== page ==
As US president, Trump will have to overcome a tendency of strategic short-sightedness by continuing to present public goods in the Asia-Pacific region and not seeking hegemony. To sum up, the election of Trump as the next leader of the US presents both opportunities and challenges. As long as he adheres to a pragmatic approach, his administration can hopefully build up a collaborative and mutually beneficial partnership with China and other countries.
His lack of experience and over-confidence bring uncertainties and could cause him frustration that might lead to impulsiveness. But at present, Sino-US relations are waiting to write a new chapter and it remains to be seen what will be written.
US economy can’t boom without China
By Cheng Shi
Donald Trump’s unexpected victory over his rival Hillary Clinton in this year’s US presidential election, once again, proves that so-called elitism and main-stream politics are somewhat out-dated. It is a foreseeable outcome following the rise of populism, isolationism, and protectionism worldwide and the declining global growth. Despite the criticisms and controversies surrounding Trump, he is not the extremist that many media outlets have presented him as. An inclination to pragmatic governance may benefit the US economy in the long run.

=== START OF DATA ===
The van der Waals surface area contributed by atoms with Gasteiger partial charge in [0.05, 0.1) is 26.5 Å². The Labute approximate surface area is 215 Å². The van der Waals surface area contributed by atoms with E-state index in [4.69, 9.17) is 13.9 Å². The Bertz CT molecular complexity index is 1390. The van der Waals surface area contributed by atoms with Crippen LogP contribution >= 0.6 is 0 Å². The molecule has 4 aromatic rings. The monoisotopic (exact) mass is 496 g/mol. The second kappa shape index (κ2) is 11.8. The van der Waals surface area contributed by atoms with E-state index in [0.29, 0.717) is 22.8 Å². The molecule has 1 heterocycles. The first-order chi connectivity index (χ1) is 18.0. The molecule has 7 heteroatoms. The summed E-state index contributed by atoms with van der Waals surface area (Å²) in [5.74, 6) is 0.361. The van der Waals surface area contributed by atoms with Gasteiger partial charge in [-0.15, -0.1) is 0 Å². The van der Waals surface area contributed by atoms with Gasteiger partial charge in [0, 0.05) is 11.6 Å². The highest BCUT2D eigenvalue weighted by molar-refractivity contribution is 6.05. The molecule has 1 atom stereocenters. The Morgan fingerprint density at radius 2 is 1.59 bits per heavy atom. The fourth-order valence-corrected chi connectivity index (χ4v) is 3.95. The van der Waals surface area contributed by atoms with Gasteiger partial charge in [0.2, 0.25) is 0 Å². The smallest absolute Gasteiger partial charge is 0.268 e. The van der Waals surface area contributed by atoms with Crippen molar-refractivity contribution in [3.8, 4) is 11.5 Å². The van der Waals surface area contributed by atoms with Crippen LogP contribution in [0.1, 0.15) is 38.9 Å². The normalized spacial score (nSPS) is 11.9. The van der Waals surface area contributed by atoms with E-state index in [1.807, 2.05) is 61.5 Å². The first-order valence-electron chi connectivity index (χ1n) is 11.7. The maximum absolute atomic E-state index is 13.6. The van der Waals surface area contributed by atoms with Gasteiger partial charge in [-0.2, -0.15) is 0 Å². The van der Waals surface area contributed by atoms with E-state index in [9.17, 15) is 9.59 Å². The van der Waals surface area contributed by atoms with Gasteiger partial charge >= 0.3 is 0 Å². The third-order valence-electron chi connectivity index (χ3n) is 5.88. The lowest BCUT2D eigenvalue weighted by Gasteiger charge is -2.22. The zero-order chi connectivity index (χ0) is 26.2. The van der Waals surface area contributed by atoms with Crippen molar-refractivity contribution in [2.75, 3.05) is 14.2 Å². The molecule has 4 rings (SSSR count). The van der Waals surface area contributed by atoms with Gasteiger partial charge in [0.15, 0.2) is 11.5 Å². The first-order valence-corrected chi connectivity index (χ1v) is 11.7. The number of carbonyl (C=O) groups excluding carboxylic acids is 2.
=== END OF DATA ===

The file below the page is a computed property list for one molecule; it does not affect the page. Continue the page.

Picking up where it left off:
The tight race caused instant turbulence in financial markets. The Mexican peso tumbled over 13 percent, its biggest drop in over two decades, and the US dollar dropped 3 percent against the yen and 2.1 percent against the euro, giving rise to concerns about the world’s largest economy.
The truth is, the backbone of the US economy has been and will always be endogenous growth. It is unlikely to be replaced no matter who runs the country. The biggest economic challenge facing the country is the fact that the US Federal Reserve is being less prudent under the watch of its chair-woman Janet Yellen. As for the China-US economic ties, Trump’s pragmatic nature may be both a challenge and an opportunity.
Sea change unlikely in military ties
By Fan Jishe
Donald Trump’s victory in the US presidential election may have shocked many scholars at home and abroad. But it will not necessarily dampen the prospect of China-US military cooperation, which has made notable progress in the past few years. The two sides added the air-space encounter safety code and military crisis notification to their military agreements during President Xi Jinping’s visit to the United States last September. Besides, the number of drills held by the two countries’ militaries over the past three years has exceeded those before 2013.